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Growing Up Poor: Britain's Breadline Kids

Duration: 1 x 52'

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Three articulate and engaging kids tell their own stories and wryly observe the impact poverty and homelessness is having on their families, including the toll it is taking on their parents’ mental health.

Warm, funny at times, but above all moving, this film looks at the realities of life on the breadline through the eyes of three amazing children.

We follow three children whose families’ were doing OK before austerity, but have now unexpectedly slipped into becoming a statistic. 

Amid the gowned scholars of Cambridge, Courtney and her family struggle to stay afloat.  Fleeing from violence they became trapped in a vicious circle of poverty, made worse by delays in Universal Credit payments. Despite all this, Courtney remains optimistic and resilient – relishing the chance to choose treats at her local foodbank, looking forward to getting her phone back from the pawnbroker, and encouraging her mum to get a boyfriend so she and her little brother “can have a dad.”

But as the biting north winds sweep across the fens in winter, even Courtney’s sunny outlook is challenged when there is not enough money left on the meter to boil a kettle for a hot water bottle.  Shivering, she starts counting the pennies in her piggy bank.  When her mum tells her the family has been turned down for an emergency fuel bank top-up, Courtney says simply, “That’s crazy, what do they expect us to do?”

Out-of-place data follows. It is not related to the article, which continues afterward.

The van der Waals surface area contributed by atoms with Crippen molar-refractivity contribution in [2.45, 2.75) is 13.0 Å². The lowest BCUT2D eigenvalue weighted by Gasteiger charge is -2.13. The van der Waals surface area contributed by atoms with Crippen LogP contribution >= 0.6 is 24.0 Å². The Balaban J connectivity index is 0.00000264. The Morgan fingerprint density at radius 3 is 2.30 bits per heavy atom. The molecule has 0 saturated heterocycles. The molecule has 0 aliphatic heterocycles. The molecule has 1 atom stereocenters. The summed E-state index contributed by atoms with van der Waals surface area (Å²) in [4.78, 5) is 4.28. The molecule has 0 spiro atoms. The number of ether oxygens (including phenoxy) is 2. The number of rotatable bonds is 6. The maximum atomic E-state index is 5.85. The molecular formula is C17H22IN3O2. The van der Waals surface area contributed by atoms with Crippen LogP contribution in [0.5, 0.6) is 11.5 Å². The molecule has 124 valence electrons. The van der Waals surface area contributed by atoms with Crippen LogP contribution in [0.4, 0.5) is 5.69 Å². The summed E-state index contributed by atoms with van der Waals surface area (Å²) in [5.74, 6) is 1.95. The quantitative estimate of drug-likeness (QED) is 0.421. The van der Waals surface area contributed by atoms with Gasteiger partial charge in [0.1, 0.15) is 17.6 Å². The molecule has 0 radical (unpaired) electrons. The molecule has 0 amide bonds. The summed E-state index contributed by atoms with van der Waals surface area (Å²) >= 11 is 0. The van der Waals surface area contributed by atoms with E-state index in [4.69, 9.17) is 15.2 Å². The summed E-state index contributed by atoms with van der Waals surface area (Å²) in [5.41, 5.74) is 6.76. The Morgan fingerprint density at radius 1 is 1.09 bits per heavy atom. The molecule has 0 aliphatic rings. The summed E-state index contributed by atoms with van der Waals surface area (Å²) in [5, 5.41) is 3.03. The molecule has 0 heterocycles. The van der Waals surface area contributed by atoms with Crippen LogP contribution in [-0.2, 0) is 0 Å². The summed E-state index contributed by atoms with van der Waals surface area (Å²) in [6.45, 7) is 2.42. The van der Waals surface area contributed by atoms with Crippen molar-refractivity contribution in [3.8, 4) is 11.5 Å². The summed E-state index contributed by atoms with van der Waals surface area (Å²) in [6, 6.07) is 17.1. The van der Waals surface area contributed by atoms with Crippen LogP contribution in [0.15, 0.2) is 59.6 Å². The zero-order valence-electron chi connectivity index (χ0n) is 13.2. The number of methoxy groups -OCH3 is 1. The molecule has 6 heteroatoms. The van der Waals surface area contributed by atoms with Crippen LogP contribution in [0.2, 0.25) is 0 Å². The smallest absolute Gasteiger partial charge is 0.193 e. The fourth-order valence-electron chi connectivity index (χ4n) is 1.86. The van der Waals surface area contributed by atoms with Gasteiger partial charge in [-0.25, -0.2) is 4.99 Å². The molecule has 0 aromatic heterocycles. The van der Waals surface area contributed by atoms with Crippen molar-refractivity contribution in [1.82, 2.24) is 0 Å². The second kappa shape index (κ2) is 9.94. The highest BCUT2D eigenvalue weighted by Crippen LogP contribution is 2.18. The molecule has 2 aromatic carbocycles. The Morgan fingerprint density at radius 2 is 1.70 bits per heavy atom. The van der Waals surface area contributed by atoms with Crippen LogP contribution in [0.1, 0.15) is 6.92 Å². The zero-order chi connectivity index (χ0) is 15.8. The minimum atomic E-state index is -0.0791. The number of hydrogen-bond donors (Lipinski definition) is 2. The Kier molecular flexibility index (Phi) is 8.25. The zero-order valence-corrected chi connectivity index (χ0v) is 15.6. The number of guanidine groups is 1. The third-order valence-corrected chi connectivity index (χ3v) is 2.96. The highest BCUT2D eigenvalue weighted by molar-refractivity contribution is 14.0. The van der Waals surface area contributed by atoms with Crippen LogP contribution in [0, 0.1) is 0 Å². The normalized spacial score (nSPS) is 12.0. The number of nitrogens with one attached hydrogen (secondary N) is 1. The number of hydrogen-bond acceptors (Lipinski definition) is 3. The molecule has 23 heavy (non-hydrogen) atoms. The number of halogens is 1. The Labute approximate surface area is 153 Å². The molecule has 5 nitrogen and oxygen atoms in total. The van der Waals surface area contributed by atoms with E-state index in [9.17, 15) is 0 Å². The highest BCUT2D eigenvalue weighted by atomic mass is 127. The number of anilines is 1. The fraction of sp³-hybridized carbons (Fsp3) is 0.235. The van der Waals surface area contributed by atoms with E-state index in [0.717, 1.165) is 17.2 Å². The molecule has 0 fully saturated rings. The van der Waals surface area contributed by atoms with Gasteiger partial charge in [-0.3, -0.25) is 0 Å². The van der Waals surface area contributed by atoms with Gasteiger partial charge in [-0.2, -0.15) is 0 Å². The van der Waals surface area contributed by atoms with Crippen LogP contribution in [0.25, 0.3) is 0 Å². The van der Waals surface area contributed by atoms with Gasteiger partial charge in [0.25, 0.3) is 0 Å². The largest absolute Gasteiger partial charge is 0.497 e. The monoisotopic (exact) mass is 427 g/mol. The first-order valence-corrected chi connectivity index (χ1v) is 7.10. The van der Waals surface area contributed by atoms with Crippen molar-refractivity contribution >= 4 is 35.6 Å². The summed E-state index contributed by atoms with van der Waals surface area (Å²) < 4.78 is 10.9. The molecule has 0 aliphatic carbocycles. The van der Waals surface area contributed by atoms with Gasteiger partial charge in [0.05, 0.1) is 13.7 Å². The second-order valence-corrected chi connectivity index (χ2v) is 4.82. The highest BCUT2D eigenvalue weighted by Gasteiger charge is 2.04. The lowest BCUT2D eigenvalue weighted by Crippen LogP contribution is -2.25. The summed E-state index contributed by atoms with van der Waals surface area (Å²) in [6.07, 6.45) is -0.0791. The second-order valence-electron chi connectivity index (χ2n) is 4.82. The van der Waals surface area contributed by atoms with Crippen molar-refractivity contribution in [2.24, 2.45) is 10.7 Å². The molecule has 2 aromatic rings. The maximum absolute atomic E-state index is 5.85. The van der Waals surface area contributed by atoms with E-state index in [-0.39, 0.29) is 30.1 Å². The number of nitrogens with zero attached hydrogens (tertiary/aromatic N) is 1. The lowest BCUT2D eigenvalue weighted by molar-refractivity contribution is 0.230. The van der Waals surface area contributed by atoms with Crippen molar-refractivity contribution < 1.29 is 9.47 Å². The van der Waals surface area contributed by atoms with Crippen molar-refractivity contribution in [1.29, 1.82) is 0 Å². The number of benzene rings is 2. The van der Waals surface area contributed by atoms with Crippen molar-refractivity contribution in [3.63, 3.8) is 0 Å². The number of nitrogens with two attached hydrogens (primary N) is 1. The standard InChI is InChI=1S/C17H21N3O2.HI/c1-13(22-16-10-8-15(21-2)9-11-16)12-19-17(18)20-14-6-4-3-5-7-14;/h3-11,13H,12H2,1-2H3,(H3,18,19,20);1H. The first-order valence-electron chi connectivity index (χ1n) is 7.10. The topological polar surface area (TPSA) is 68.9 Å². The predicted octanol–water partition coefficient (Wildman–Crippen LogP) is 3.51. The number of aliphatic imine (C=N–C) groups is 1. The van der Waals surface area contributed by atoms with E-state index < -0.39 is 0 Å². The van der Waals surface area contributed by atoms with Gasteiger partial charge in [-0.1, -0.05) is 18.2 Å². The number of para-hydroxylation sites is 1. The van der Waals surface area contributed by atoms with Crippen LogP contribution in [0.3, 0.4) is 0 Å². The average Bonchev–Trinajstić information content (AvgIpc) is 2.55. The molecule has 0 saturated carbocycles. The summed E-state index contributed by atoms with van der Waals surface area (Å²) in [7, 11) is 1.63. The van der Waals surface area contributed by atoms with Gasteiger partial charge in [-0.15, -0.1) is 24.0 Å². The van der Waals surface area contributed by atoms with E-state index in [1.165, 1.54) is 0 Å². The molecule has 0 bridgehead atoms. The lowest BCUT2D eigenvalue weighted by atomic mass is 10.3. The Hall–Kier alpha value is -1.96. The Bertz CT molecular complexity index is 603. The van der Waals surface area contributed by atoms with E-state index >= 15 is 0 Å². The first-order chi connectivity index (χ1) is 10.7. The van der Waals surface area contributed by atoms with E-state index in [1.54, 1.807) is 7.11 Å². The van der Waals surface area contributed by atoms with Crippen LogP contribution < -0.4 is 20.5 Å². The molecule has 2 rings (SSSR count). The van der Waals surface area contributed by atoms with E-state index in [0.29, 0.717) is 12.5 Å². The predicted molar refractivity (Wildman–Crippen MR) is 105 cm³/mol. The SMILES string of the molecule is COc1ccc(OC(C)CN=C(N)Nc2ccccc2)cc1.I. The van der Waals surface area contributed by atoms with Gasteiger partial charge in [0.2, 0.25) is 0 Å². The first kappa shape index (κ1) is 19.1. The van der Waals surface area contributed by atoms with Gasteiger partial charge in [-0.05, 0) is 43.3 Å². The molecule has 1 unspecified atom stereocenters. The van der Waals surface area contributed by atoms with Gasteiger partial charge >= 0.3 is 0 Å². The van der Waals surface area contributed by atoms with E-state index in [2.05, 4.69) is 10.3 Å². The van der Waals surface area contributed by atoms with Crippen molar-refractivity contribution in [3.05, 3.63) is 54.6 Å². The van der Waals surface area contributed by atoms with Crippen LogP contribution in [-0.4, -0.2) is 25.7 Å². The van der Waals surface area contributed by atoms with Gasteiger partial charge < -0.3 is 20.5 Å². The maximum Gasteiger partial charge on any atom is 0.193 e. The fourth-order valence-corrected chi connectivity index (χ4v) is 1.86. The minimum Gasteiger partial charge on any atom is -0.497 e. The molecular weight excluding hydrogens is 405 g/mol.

In rural Suffolk, 15-year-old Danielle’s life was turned upside down following a breakdown in her parents’ relationship and subsequent loss of their jobs.  They had to move out of the family home into temporary accommodation, and she now has to live and study in a cramped temporary one room bedsit.  With her GCSEs coming up, Danielle is struggling to cope with her anxiety in her family’s current situation.

And in the idyllic coastal town of Morecambe Bay, 10-year-old Rose’s family is part of the growing number of working poor.  Only able to work 16 hours a week, Rose’s mum struggles to keep her head above water and despite her job, the family was forced into debt when they had to cover the funeral costs of Rose’s older sister, who died of cancer.  As a result of the expenses around her death, they are now part of the New Poor who are having to do things they never before considered, like using a local food club that distributes food waste to families in their community.

What the Press Say:

Broadcast - “The most articulate film about poverty I’ve ever seen”

Anoosh Chakelian - "The documentary feels like a landmark moment in mainstream social affairs reporting, and not just for its unusual online reach ahead of the programme airing. It avoids all the pitfalls of the genre that’s come to be known as 'poverty porn'."

True Vision for Channel 4

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